Saturday, July 20, 2019

50 Years Ago Tonight and I'm In!

On this night 50 years ago I was 5 weeks shy of my 12th birthday and about to enter 7th grade. Our family was vacationing in Michigan's Upper Peninsula where we spent at least two weeks each summer. My parents had recently purchased the farmhouse my mother grew up in and its 200 acres of land—a mix of prairie grass and forest with a small stream and a strawberry field. Our nights were usually spent in the company of aunts, uncles, and cousins at either our farmhouse or Eva and Elvin's home in Winona, about 35 minutes away.

I made a lot of memories during our summers in the U.P. but none more lasting than the night we'd gathered at Eva and Elvin's home (50 years ago tonight) to watch TV coverage of Apollo 11 and man's first step onto the surface of the moon. The actual event of Neil Armstrong stepping off the ladder of the landing module that brought them to the surface isn't what stays with me all these years later, though. Rather, it's the memory I have of stepping outside (after Neil uttered the first words spoken on the lunar surface) and looking up at the moon, trying to comprehend the achievement that had just taken place, knowing there were people up there. It was truly awe-inspiring.

Our quest to put a man on the moon had been something I'd grown up with (President Kennedy proposed the ambitious endeavor eight years earlier). In junior high school, whenever there was a manned rocket launch or re-entry, we'd gather in our school's auditorium to squint at the relatively small TV monitors placed in front of the stage and watch the events unfold. It was exciting to witness and it captured my imagination. The launch of the first Space Shuttle in the early '80s evoked in me those same feelings of awe once again. I'll leave it to others to decide if the cost was worth the risk and the loss of life along the way. I personally feel it was a great achievement and one that helped unify us as a nation, if only briefly.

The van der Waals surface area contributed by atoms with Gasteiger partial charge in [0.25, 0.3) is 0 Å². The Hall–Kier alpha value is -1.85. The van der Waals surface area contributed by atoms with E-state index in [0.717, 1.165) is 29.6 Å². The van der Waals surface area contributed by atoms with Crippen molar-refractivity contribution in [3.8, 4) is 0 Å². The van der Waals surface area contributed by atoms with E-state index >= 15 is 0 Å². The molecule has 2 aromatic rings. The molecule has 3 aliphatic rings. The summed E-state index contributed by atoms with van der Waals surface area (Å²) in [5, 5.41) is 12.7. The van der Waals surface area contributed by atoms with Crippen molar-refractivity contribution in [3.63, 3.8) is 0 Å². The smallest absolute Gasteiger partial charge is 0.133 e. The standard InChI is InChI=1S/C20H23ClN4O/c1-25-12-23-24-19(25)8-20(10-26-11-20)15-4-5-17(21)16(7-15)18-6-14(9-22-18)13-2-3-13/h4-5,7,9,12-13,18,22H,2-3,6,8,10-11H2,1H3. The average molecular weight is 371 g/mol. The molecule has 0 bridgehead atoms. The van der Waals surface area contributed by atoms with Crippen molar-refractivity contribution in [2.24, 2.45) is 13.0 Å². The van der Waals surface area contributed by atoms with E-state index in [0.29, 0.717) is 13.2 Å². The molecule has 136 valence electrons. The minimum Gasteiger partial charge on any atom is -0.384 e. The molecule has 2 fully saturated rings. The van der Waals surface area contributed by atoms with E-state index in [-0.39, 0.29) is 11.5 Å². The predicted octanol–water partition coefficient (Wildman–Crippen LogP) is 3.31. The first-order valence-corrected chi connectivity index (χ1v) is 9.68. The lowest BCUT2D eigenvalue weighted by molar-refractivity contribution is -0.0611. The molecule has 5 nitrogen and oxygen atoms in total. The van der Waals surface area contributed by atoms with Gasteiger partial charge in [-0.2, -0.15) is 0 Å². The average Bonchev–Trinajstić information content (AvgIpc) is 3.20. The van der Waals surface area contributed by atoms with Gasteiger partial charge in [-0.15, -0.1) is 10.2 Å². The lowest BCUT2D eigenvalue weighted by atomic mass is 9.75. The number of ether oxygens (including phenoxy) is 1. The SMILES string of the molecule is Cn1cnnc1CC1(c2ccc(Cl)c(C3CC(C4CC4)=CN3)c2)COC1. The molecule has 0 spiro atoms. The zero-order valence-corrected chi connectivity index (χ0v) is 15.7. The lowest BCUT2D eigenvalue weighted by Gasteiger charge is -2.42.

We have much more pressing needs and likely less discretionary tax dollars today to once again reach for the stars but what an elixir it could be for a divided nation such as ours; or even a way for countries to share the cost and work together for an even more ambitious goal. But that's just me dreaming. It's not lost on me that there's a lot of hurting people on this blue suspended ball we share and that their needs should matter most. Can we do both?

And where did those last 50 years go?

Edit: A friend gave me a link tonight where you can listen to the Apollo astronauts converse with Mission Control throughout their entire flight with the associated video of the events. It's an amazing website with more detailed information than you can imagine all compiled in one place. Check it out.